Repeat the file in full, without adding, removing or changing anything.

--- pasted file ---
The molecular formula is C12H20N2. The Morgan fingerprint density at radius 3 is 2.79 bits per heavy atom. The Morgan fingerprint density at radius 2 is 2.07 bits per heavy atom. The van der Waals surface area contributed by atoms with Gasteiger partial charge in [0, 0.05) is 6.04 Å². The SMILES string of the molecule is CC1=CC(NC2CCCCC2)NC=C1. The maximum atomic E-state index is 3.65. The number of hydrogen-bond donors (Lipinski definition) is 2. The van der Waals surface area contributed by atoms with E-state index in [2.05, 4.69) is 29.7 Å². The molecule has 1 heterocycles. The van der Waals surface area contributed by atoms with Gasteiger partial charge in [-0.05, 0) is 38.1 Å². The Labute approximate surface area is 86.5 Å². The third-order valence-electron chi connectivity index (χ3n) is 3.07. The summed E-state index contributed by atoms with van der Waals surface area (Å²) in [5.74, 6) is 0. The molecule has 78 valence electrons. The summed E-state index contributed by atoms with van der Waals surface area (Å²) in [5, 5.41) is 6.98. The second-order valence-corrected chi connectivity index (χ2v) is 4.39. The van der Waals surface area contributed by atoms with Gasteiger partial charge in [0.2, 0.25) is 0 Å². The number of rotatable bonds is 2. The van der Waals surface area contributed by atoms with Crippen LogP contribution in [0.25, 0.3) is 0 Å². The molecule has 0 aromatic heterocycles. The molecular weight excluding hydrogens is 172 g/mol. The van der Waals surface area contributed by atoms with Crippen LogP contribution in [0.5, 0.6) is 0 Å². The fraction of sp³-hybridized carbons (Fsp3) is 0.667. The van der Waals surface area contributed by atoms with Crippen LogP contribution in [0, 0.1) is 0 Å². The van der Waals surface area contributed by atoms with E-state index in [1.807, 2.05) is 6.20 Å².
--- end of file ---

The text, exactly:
The molecular formula is C12H20N2. The Morgan fingerprint density at radius 3 is 2.79 bits per heavy atom. The Morgan fingerprint density at radius 2 is 2.07 bits per heavy atom. The van der Waals surface area contributed by atoms with Gasteiger partial charge in [0, 0.05) is 6.04 Å². The SMILES string of the molecule is CC1=CC(NC2CCCCC2)NC=C1. The maximum atomic E-state index is 3.65. The number of hydrogen-bond donors (Lipinski definition) is 2. The van der Waals surface area contributed by atoms with E-state index in [2.05, 4.69) is 29.7 Å². The molecule has 1 heterocycles. The van der Waals surface area contributed by atoms with Gasteiger partial charge in [-0.05, 0) is 38.1 Å². The Labute approximate surface area is 86.5 Å². The third-order valence-electron chi connectivity index (χ3n) is 3.07. The summed E-state index contributed by atoms with van der Waals surface area (Å²) in [5.74, 6) is 0. The molecule has 78 valence electrons. The summed E-state index contributed by atoms with van der Waals surface area (Å²) in [5, 5.41) is 6.98. The second-order valence-corrected chi connectivity index (χ2v) is 4.39. The van der Waals surface area contributed by atoms with Gasteiger partial charge in [0.2, 0.25) is 0 Å². The number of rotatable bonds is 2. The van der Waals surface area contributed by atoms with Crippen LogP contribution in [0.25, 0.3) is 0 Å². The molecule has 0 aromatic heterocycles. The molecular weight excluding hydrogens is 172 g/mol. The van der Waals surface area contributed by atoms with Crippen LogP contribution in [0.5, 0.6) is 0 Å². The fraction of sp³-hybridized carbons (Fsp3) is 0.667. The van der Waals surface area contributed by atoms with Crippen LogP contribution in [0, 0.1) is 0 Å². The van der Waals surface area contributed by atoms with E-state index in [1.807, 2.05) is 6.20 Å².